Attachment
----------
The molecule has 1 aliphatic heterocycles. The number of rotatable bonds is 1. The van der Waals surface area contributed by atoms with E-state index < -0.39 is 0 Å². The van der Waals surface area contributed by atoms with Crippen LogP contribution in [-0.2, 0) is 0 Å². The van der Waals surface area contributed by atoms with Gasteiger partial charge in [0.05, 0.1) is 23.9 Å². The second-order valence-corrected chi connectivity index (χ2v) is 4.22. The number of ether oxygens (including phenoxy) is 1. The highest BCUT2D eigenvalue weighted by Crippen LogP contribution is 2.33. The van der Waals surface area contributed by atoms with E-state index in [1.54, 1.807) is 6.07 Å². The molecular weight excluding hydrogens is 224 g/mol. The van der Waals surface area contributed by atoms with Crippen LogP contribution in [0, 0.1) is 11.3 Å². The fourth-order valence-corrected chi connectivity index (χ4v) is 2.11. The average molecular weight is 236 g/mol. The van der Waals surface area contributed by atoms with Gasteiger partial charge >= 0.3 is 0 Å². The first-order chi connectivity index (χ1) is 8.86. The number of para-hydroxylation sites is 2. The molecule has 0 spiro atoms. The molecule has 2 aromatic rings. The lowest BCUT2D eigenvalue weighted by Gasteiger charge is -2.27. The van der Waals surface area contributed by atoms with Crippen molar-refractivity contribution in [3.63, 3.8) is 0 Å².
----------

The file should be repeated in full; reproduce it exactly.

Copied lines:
The molecule has 1 aliphatic heterocycles. The number of rotatable bonds is 1. The van der Waals surface area contributed by atoms with E-state index < -0.39 is 0 Å². The van der Waals surface area contributed by atoms with Crippen LogP contribution in [-0.2, 0) is 0 Å². The van der Waals surface area contributed by atoms with Gasteiger partial charge in [0.05, 0.1) is 23.9 Å². The second-order valence-corrected chi connectivity index (χ2v) is 4.22. The number of ether oxygens (including phenoxy) is 1. The highest BCUT2D eigenvalue weighted by Crippen LogP contribution is 2.33. The van der Waals surface area contributed by atoms with E-state index in [1.54, 1.807) is 6.07 Å². The molecular weight excluding hydrogens is 224 g/mol. The van der Waals surface area contributed by atoms with Crippen LogP contribution in [0, 0.1) is 11.3 Å². The fourth-order valence-corrected chi connectivity index (χ4v) is 2.11. The average molecular weight is 236 g/mol. The van der Waals surface area contributed by atoms with Gasteiger partial charge >= 0.3 is 0 Å². The first-order chi connectivity index (χ1) is 8.86. The number of para-hydroxylation sites is 2. The molecule has 0 spiro atoms. The molecule has 2 aromatic rings. The lowest BCUT2D eigenvalue weighted by Gasteiger charge is -2.27. The van der Waals surface area contributed by atoms with Crippen molar-refractivity contribution in [3.63, 3.8) is 0 Å².